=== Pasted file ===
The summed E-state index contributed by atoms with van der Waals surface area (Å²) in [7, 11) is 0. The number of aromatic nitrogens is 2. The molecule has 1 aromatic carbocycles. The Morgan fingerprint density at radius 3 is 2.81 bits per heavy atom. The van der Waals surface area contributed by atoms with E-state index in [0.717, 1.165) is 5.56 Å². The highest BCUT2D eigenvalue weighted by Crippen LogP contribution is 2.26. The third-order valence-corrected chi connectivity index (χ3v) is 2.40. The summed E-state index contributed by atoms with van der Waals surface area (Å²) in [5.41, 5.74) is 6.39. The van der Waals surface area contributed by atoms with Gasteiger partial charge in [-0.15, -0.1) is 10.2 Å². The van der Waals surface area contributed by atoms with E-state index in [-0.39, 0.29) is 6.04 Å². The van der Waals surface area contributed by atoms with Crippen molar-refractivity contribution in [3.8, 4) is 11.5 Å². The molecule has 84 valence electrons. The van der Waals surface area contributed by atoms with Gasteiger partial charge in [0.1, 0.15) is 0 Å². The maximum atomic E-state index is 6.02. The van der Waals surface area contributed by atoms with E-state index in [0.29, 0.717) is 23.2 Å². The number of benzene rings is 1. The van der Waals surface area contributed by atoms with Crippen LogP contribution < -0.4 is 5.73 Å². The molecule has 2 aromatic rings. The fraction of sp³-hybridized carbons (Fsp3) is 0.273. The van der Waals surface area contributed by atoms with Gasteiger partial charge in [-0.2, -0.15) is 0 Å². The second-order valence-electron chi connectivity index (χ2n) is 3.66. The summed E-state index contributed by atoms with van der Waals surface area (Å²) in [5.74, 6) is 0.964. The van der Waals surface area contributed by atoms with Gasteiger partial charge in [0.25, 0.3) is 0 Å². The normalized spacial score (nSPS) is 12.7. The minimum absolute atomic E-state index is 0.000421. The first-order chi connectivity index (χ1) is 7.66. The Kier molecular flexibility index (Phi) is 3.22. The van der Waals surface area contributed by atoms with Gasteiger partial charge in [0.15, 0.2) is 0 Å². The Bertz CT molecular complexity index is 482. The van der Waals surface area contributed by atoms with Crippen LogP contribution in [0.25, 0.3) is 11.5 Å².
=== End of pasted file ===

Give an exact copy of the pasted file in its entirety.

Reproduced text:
The summed E-state index contributed by atoms with van der Waals surface area (Å²) in [7, 11) is 0. The number of aromatic nitrogens is 2. The molecule has 1 aromatic carbocycles. The Morgan fingerprint density at radius 3 is 2.81 bits per heavy atom. The van der Waals surface area contributed by atoms with E-state index in [0.717, 1.165) is 5.56 Å². The highest BCUT2D eigenvalue weighted by Crippen LogP contribution is 2.26. The third-order valence-corrected chi connectivity index (χ3v) is 2.40. The summed E-state index contributed by atoms with van der Waals surface area (Å²) in [5.41, 5.74) is 6.39. The van der Waals surface area contributed by atoms with Gasteiger partial charge in [-0.15, -0.1) is 10.2 Å². The van der Waals surface area contributed by atoms with E-state index in [-0.39, 0.29) is 6.04 Å². The van der Waals surface area contributed by atoms with Crippen molar-refractivity contribution in [3.8, 4) is 11.5 Å². The molecule has 84 valence electrons. The van der Waals surface area contributed by atoms with Gasteiger partial charge in [0.1, 0.15) is 0 Å². The maximum atomic E-state index is 6.02. The van der Waals surface area contributed by atoms with E-state index in [0.29, 0.717) is 23.2 Å². The number of benzene rings is 1. The van der Waals surface area contributed by atoms with Crippen LogP contribution < -0.4 is 5.73 Å². The molecule has 2 aromatic rings. The fraction of sp³-hybridized carbons (Fsp3) is 0.273. The van der Waals surface area contributed by atoms with Gasteiger partial charge in [-0.2, -0.15) is 0 Å². The second-order valence-electron chi connectivity index (χ2n) is 3.66. The summed E-state index contributed by atoms with van der Waals surface area (Å²) in [5.74, 6) is 0.964. The van der Waals surface area contributed by atoms with Gasteiger partial charge in [0.25, 0.3) is 0 Å². The normalized spacial score (nSPS) is 12.7. The minimum absolute atomic E-state index is 0.000421. The first-order chi connectivity index (χ1) is 7.66. The Kier molecular flexibility index (Phi) is 3.22. The van der Waals surface area contributed by atoms with Gasteiger partial charge in [0.15, 0.2) is 0 Å². The Bertz CT molecular complexity index is 482. The van der Waals surface area contributed by atoms with Crippen LogP contribution in [0.25, 0.3) is 11.5 Å².